Prompt: Marvell SATA support
   Location:
     -> Device Drivers
       -> Serial ATA and Parallel ATA drivers (libata) (ATA [=y])
         -> ATA SFF support (for legacy IDE and PATA) (ATA_SFF [=y])
 (1)       -> ATA BMDMA support (ATA_BMDMA [=y])
   Defined at drivers/ata/Kconfig:328
   Depends on: ATA [=y] && ATA_SFF [=y] && ATA_BMDMA [=y] && (PCI [=y] || ARCH_DOVE || ARCH_MV78XX0 || ARCH_MVEBU || ARCH_ORION5X || COMPILE_TEST [=n])
   Selects: GENERIC_PHY [=y]

 

Symbol: ATA_GENERIC [=y]
 Type  : tristate
 Prompt: Generic ATA support
   Location:
     -> Device Drivers
       -> Serial ATA and Parallel ATA drivers (libata) (ATA [=y])
 (1)     -> ATA SFF support (for legacy IDE and PATA) (ATA_SFF [=y])
   Defined at drivers/ata/Kconfig:1007
   Depends on: ATA [=y] && ATA_SFF [=y] && PCI [=y] && ATA_BMDMA [=y]


Now compile the kernel with:

espressobin@buildserver:~/kernel/4.4.52$ make -j4


The above kernel configuration works also for kernel 4.4.8.

Once the build is finished, transfer the images to your SD card and boot ESPRESSObin from it as instructed in Boot from MicroSD card/USB stick - Ubuntu.

Once in Ubuntu, transfer the SATA bootloader image to the board via USB, web server or some other method to your liking. Plug the SATA drive to the ESPRESSObin, power it on and check that the drive was recognized (here it is listed as /dev/sda):

root@localhost:~# lsblk
NAME MAJ:MIN RM SIZE RO TYPE MOUNTPOINT
sda 8:0 1 1.8T 0 disk
mmcblk0 179:0 0 14.9G 0 disk


If needed, reformat the drive and create a new DOS disklabel:

root@localhost:~# fdisk /dev/sda

Welcome to fdisk (util-linux 2.27.1).
Changes will remain in memory only, until you decide to write them.
Be careful before using the write command.

Command (m for help): p
Disk /dev/sda: 1.8 TiB, 2000398934016 bytes, 3907029168 sectors
Units: sectors of 1 * 512 = 512 bytes
Sector size (logical/physical): 512 bytes / 512 bytes
I/O size (minimum/optimal): 512 bytes / 512 bytes
Disklabel type: gpt
Disk identifier: E6C6F139-2646-47B9-81B2-A8CB539B3D14

Device Start End Sectors Size Type
/dev/sda1 2048 3907029134 3907027087 1.8T Microsoft basic data

Command (m for help): d
Selected partition 1
Partition 1 has been deleted.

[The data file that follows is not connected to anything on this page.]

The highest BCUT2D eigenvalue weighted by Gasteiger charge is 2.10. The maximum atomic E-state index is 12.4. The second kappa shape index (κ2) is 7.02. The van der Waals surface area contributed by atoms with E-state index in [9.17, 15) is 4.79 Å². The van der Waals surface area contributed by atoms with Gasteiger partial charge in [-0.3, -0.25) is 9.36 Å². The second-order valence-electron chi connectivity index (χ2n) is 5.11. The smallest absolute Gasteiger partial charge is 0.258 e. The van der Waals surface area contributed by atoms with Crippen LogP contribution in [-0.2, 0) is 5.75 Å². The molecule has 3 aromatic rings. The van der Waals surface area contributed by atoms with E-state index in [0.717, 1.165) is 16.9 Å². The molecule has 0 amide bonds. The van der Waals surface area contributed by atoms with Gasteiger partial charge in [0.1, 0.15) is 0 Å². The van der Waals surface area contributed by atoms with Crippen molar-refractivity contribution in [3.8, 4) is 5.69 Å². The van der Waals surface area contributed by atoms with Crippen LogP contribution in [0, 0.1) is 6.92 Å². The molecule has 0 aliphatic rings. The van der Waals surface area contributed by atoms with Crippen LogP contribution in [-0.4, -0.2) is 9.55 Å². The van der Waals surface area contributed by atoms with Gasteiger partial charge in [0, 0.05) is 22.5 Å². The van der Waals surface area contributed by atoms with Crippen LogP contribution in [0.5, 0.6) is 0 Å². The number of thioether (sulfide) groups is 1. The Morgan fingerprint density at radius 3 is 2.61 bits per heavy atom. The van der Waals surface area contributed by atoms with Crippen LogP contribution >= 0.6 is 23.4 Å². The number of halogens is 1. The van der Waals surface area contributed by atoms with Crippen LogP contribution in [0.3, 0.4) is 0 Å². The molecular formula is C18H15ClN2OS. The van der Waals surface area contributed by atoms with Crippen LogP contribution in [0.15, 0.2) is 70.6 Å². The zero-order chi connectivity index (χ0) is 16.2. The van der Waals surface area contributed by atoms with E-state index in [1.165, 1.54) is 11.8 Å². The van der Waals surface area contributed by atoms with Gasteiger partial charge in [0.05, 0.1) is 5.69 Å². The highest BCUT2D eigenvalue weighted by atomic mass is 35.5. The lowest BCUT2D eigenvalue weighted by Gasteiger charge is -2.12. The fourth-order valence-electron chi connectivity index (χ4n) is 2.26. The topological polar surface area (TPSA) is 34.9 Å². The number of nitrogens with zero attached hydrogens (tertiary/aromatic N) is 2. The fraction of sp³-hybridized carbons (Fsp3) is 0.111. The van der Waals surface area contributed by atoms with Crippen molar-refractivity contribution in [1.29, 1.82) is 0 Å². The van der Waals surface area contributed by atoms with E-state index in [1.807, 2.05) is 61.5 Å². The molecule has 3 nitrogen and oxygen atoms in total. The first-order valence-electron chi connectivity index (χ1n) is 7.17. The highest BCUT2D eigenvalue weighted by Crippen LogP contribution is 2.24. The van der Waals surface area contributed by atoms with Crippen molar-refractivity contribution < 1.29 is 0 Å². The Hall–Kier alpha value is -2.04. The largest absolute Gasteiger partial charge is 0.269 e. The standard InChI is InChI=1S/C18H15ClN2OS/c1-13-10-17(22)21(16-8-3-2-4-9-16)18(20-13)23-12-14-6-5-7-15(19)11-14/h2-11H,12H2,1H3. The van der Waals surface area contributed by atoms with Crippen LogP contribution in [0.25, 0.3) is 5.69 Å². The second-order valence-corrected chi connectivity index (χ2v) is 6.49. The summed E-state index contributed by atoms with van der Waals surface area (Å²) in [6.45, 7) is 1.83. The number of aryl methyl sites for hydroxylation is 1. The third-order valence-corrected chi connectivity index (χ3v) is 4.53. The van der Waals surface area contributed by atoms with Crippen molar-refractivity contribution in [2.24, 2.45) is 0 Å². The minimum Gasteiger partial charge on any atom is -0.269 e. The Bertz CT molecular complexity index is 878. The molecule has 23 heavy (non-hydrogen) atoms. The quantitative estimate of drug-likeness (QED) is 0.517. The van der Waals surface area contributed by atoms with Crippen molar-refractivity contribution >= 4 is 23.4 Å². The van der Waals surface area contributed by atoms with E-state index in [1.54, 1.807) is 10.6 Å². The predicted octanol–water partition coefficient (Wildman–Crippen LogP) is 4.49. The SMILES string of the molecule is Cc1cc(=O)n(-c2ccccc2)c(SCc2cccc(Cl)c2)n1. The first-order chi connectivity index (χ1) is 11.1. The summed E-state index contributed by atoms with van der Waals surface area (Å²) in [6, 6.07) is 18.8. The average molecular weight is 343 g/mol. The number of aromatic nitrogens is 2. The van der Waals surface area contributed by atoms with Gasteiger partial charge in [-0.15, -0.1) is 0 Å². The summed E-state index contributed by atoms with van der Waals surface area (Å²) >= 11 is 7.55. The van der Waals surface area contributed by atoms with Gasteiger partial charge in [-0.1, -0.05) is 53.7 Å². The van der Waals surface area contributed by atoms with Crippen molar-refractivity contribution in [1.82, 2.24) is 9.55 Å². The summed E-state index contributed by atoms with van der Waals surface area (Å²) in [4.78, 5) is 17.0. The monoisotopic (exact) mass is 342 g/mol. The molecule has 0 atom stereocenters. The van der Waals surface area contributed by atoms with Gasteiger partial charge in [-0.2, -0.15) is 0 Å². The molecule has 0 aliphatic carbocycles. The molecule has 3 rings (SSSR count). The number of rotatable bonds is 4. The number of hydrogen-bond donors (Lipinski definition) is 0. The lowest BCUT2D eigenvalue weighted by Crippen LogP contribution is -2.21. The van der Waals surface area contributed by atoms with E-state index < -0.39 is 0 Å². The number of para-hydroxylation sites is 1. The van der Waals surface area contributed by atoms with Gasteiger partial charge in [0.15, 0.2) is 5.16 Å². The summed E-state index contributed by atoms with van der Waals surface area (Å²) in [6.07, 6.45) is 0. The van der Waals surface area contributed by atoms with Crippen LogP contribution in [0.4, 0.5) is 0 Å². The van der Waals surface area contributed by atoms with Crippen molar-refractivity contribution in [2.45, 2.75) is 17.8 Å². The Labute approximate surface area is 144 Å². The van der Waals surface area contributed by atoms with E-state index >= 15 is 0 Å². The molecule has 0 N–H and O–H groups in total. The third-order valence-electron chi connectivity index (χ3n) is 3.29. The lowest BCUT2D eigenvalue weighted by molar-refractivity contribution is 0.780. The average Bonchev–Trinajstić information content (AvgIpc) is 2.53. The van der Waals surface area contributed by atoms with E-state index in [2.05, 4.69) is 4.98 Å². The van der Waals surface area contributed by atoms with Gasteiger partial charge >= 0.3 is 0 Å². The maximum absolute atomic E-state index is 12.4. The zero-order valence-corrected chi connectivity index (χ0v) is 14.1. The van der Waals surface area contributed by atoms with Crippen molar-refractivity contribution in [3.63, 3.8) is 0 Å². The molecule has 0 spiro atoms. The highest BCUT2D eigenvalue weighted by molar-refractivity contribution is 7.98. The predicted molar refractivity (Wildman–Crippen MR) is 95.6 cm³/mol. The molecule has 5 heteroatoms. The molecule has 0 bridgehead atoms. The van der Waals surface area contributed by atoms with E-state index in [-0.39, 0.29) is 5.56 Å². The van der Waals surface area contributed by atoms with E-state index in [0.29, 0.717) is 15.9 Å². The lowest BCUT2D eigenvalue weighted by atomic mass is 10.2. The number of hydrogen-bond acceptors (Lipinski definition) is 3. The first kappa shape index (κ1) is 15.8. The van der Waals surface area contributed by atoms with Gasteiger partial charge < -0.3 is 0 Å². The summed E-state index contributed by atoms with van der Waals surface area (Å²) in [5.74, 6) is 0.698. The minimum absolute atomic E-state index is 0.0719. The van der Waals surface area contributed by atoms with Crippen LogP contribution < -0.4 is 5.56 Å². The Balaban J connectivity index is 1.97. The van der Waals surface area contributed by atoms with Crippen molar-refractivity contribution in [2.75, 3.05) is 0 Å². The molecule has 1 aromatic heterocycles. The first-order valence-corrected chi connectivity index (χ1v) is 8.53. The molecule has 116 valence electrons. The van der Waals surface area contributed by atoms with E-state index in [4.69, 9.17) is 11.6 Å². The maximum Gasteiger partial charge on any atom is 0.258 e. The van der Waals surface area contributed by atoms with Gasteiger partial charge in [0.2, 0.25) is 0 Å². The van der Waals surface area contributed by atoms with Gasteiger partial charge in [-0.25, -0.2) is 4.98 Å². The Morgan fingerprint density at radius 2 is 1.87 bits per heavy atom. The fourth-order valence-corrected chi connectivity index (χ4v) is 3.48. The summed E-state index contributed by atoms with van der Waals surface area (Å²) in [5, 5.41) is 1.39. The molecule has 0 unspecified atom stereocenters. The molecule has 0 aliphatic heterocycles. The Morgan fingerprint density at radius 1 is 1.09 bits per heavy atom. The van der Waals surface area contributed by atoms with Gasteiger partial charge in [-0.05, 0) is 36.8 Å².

Command (m for help): p
Disk /dev/sda: 1.8 TiB, 2000398934016 bytes, 3907029168 sectors
Units: sectors of 1 * 512 = 512 bytes
Sector size (logical/physical): 512 bytes / 512 bytes
I/O size (minimum/optimal): 512 bytes / 512 bytes
Disklabel type: gpt
Disk identifier: E6C6F139-2646-47B9-81B2-A8CB539B3D14

Command (m for help): o
Created a new DOS disklabel with disk identifier 0xa5e90866.

Command (m for help): p
Disk /dev/sda: 1.8 TiB, 2000398934016 bytes, 3907029168 sectors
Units: sectors of 1 * 512 = 512 bytes
Sector size (logical/physical): 512 bytes / 512 bytes
I/O size (minimum/optimal): 512 bytes / 512 bytes
Disklabel type: dos
Disk identifier: 0xa5e90866

Command (m for help): w
The partition table has been altered.
Calling ioctl() to re-read partition table.
Syncing disks.


Now write the image to the SATA drive using the dd tool:

root@localhost:~# dd if=flash-image-sata.bin of=/dev/sda conv=fdatasync
1413+1 records in
1413+1 records out
723920 bytes (724 kB, 707 KiB) copied, 0.472965 s, 1.5 MB/s


Once finished, power off the board and follow further steps to boot from the SATA drive.

Recovering SPI bootloader


As shown in SATA boot mode section, rearrange the onboard jumpers on the ESPRESSObin to SATA boot mode. Connect to the board via serial, power it on and you should see the new bootloader loaded. Now you can recover the SPI bootloader using a working SPI image, the bubt command and any of the methods covered in Update the Bootloader.

After the SPI bootloader image has been written, make sure to switch the onboard jumpers back to SPI boot:

J10J3J11
1-22-32-3


Power on the board. If all went well, your board should now boot from the onboard SPI.